Developing countries in Asia are attracting large and rapidly increasing flows of investment from transnational corporations (TNCs), and much of that money is going towards knowledge-intensive activities, UNCTAD officials told an Asian investment conference this week. They said a series of Asian governments which have actively promoted imports of technology and know-how - and have invested heavily in providing educated workforces - are reaping the benefits as more sophisticated economic activity comes their way. They added that TNCs based in these nations are also expanding abroad in diverse areas.
Asia and Oceania attracted US$148 billion in foreign direct investment (FDI) in 2004, up US$46 billion from 2003, and the largest such increase ever, UNCTAD officials told the World Association of Investment Promotion Agencies (WAIPA) Asia-Pacific Investment Conference, held on 15-16 November. Nine out of 10 TNCs polled in an UNCTAD survey predicted that such investment will continue to increase. The top five destinations for this money are expected to be China, India, Thailand, the Republic of Korea and Malaysia.
Asian firms are internationalizing as well; of the top 50 developing-country TNCs, 39 are based in Asia. Outward FDI from Asia and Oceania quadrupled in 2004 to US$69 billion, driven particularly by flows from Hong Kong (China) of US$40 billion. Outflows from Singapore and the Republic of Korea also rose significantly to US$11 billion and US$5 billion respectively. Most of these investment flows are going to other Asian economies.
Another indication of Asia´s expanding role is the growth of FDI in research and development (R&D) activities that until recently were confined to developed countries. As UNCTAD´s World Investment Report 2005 indicates, R&D expenditures in developing Asia by majority-owned foreign affiliates of US TNCs, for example, increased from US$400 million in 1994 to more than US$2.1 billion in 2002. China, Singapore, Hong Kong (China), Malaysia and the Republic of Korea are among the main destinations of such expenditures. More than half of the 300 largest R&D spending firms in the world now conduct R&D in China, India or Singapore. In China, the number of foreign R&D units has surged from zero to over 700 in the past decade, according to official data from the Government of China.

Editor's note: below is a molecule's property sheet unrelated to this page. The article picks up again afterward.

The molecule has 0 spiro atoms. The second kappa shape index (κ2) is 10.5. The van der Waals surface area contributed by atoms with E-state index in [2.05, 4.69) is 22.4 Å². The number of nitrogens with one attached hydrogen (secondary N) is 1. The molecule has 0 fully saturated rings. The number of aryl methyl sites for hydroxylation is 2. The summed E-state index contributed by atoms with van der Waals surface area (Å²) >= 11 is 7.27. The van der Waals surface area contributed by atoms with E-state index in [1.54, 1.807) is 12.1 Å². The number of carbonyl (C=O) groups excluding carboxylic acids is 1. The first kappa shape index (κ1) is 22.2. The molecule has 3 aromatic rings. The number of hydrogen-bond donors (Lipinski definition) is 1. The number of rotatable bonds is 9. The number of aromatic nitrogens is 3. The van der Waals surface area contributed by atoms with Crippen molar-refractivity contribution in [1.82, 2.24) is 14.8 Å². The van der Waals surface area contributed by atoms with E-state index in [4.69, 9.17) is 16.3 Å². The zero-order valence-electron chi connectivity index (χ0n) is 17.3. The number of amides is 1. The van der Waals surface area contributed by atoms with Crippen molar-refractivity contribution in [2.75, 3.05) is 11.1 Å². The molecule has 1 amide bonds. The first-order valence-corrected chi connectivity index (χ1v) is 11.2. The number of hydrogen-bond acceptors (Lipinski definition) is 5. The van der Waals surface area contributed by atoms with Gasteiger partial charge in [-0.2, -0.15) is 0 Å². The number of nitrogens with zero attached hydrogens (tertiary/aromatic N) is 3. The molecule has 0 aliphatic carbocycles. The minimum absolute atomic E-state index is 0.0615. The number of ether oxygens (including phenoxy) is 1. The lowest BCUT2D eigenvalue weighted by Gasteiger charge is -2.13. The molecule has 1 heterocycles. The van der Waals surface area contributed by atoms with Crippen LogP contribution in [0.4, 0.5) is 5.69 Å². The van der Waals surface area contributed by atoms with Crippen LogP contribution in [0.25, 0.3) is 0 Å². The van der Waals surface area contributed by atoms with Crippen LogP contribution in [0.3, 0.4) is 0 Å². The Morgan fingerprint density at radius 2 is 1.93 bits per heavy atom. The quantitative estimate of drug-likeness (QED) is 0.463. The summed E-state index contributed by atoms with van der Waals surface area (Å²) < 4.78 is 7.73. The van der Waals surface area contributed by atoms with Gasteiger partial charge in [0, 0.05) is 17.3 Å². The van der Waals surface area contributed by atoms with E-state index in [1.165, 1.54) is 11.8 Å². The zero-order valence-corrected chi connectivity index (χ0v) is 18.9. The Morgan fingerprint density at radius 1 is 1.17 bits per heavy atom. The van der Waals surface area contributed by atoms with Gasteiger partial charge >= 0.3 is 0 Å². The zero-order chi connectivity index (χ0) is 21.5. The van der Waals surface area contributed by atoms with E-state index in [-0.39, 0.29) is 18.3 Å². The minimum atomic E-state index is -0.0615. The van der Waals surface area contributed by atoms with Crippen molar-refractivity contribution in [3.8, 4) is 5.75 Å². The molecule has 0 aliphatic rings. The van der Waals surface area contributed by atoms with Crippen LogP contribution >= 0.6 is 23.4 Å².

Similar rapid growth is occurring in the Republic of Korea. By the end of 2004, a total of 140 foreign affiliate research institutes had been opened in that country. The nation hosts, for example, one of Microsoft´s four overseas research centres and R&D units of Intel, Motorola, Philips and Siemens.
Another shift is that foreign R&D work is increasingly being sponsored by firms based in developing Asia itself. A 2005 survey identified 60 foreign R&D centres owned by firms from the Republic of Korea; most leading Indian software firms have established an R&D presence abroad; and Chinese companies have set up more than 75 foreign R&D units in both developed and developing countries.
UNCTAD officials told the conference that Asia´s expanding role in global production and innovation networks reflects active government policies aimed at enhancing their countries´ "created assets". More than in other parts of the developing world, governments have vigorously promoted imports of technology, know-how, people and capital from abroad; invested strategically in human resources; established specially designed infrastructure, such as export processing zones and science and technology parks; used targeted incentives for attracting knowledge-intensive investment; and strengthened relevant institutions. An important lesson is that policies to strengthen education, competition, FDI, and business innovation - as well as policies targeting the needs of specific industries and smaller firms - are effective, and are most effective when well coordinated and pursued over the long term.